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Arbetsbelastning och tidsåtgång i moderna svenska grisningsboxar

Olsson, Anne-Charlotte and Pinzke, Stefan and Andersson, Mats and Rantzer, Dan and Botermans, Jos (2010). Arbetsbelastning och tidsåtgång i moderna svenska grisningsboxar. Technical Report. Alnarp: (LTJ, LTV) > Department of Work Science, Business Economics, and Environmental Psychology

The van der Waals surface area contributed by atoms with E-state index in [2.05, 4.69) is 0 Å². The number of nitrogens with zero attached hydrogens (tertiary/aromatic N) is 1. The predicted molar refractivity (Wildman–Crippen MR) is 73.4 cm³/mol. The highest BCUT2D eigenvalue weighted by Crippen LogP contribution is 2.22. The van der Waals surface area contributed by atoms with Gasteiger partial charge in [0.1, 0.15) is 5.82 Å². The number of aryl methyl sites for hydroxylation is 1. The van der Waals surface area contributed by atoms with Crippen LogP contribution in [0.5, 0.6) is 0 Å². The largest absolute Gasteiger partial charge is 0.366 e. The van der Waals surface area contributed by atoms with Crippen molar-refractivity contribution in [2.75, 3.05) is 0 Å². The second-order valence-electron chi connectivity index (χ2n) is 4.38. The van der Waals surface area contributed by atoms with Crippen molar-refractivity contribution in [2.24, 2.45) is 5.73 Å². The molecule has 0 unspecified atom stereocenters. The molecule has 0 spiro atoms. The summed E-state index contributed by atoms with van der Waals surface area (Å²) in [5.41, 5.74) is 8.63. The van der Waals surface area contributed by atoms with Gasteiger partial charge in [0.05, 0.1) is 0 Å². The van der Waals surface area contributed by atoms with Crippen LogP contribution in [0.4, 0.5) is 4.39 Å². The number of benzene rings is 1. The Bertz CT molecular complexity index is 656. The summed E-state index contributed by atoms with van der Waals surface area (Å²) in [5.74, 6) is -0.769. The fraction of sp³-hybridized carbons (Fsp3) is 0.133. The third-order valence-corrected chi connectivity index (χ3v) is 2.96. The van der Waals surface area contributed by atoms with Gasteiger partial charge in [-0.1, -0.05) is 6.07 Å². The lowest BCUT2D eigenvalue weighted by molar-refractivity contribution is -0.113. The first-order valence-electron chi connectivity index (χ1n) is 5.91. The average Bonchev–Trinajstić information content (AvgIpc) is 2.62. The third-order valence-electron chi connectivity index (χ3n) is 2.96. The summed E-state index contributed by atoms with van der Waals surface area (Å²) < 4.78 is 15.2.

(LTJ, LTV) > Rural Buildings and Animal Husbandry (until 121231), Sveriges lantbruksuniversitet. Landskap trädgård jordbruk : rapportserie ; 2010:3